Protecting your child from identity theft

Playing toy trains at their home after school, 5-year-old Jackson and 23-month-old Carson haven’t a care in the world.

KNOXVILLE (WATE) – Identity theft is not just affecting adults anymore. It’s also taking aim at kids and one of the biggest issues is that it can go undetected for years.

Playing toy trains at their home after school, 5-year-old Jackson and 23-month-old Karson haven’t a care in the world. Unfortunately, thousands of young kids across the country are becoming victims of child identity theft and their parents have no idea.

Playing toy trains at their home after school, 5-year-old Jackson and 23-month-old Carson haven’t a care in the world.
Playing toy trains at their home after school, 5-year-old Jackson and 23-month-old Karson haven’t a care in the world.

“I would hate for one of the kids to get their first credit card, their first bank account and we find out they have credit cards in their names and have high balances that have been there for years,” said Knoxville parent Kristy Altman.

A survey by the Identity Theft Assistance Center discovered one in 40 households with kids experienced child identity fraud. That is when someone steals a child’s Social Security number or date of birth to open credit card accounts, loans, utilities and more.

“It is scary and sad, but you kind of expect. I mean, people have been doing things illegally for years,” said Altman.

Kristy Altman
Kristy Altman

Knoxville Police Department Investigator Richard Giammarino said child identity theft is a trend he’s seen skyrocket in less than a decade. He blames the Internet.

“Typically it’s done alone or where the merchant does not require the person to apply in-person. That’s the problem. There’s little to no oversight. It’s the wild, wild west,” said Giammarino.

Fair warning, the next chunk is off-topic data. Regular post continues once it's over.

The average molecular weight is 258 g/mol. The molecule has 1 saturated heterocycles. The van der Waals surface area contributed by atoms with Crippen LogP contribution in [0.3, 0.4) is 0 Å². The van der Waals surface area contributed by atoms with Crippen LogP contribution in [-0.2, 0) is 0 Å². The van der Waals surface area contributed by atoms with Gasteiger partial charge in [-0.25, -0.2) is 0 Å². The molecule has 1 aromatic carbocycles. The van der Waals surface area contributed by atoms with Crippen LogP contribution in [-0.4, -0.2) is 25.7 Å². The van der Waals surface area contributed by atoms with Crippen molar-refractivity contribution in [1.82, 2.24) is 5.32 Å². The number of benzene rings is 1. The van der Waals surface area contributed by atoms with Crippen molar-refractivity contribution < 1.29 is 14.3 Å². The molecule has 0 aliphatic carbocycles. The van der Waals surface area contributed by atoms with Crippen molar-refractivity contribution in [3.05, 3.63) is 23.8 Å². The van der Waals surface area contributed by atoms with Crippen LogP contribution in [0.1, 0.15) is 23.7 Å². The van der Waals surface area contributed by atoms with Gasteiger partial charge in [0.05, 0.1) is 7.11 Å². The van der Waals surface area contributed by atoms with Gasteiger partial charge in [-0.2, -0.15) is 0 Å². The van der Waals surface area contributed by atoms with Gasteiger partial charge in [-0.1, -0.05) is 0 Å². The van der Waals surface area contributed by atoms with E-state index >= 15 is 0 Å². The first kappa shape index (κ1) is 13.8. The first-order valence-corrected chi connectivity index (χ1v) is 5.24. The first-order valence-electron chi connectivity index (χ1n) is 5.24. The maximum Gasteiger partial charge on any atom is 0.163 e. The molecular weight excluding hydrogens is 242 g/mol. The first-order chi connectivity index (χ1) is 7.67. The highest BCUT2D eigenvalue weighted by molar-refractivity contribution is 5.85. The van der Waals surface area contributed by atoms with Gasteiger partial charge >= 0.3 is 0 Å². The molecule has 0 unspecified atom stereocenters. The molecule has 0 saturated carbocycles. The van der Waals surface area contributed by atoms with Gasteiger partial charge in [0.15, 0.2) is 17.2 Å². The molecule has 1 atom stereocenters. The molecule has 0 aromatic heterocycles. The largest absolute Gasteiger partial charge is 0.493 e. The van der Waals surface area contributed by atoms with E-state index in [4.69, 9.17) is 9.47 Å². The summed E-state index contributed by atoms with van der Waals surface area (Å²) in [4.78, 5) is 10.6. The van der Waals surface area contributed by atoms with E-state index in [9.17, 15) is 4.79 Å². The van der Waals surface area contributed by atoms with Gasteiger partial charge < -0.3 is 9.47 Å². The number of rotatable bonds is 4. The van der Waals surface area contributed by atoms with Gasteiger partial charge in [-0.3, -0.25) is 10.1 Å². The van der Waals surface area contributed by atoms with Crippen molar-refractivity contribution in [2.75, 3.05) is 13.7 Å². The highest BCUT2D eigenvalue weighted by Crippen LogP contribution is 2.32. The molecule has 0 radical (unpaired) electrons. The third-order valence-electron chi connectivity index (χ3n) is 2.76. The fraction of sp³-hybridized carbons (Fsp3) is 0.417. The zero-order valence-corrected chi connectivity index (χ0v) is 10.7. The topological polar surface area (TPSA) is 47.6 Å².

Cyber thieves hide behind a screen and steal from kids without their knowledge or consent. It happens when personal information gets into the wrong hands.

“It’s very convenient to steal money or open up accounts in someone else’s name, using somebody else’s information than to use a knife or a gun to rob someone,” Giammarino said.

Last year, a Knoxville family reported a case after a parent, who lost child custody, opened a cable account in her kid’s name.

Knoxville Police Department Investigator Richard Giammarino
Knoxville Police Department Investigator Richard Giammarino

“It could be a financial nightmare, not only for the custodial parent, but for the child’s financial future. It could be ruined,” said Giammarino.

Investigators say it’s important to only share personal information with trusted parties, like your kids’ school and the doctor’s office. Also, make sure you’re shredding all important documents before you throw them away.

It’s also smart to lock up Social Security cards and birth certificates. Giammarino also recommends getting a free annual credit report for your kids, which can be requested online. It’s a tip, the Altmans, say they plan to do.

More online: Request a free credit report

“They’re just playing trains in the other room. They shouldn’t have to deal with Social Security offices and the Knoxville Police Department and credit card companies or anyone else. We’re going to try our best and keep the information private for as long as we can,” said Altman.

If you notice any signs of identity theft, police recommend filing a crime report and then getting in touch with the merchant, which can be held civilly liable.

People who commit this crime can face a wide range of charges, including identity theft, exploitation of a child and fraudulent use of a computer, among many more.

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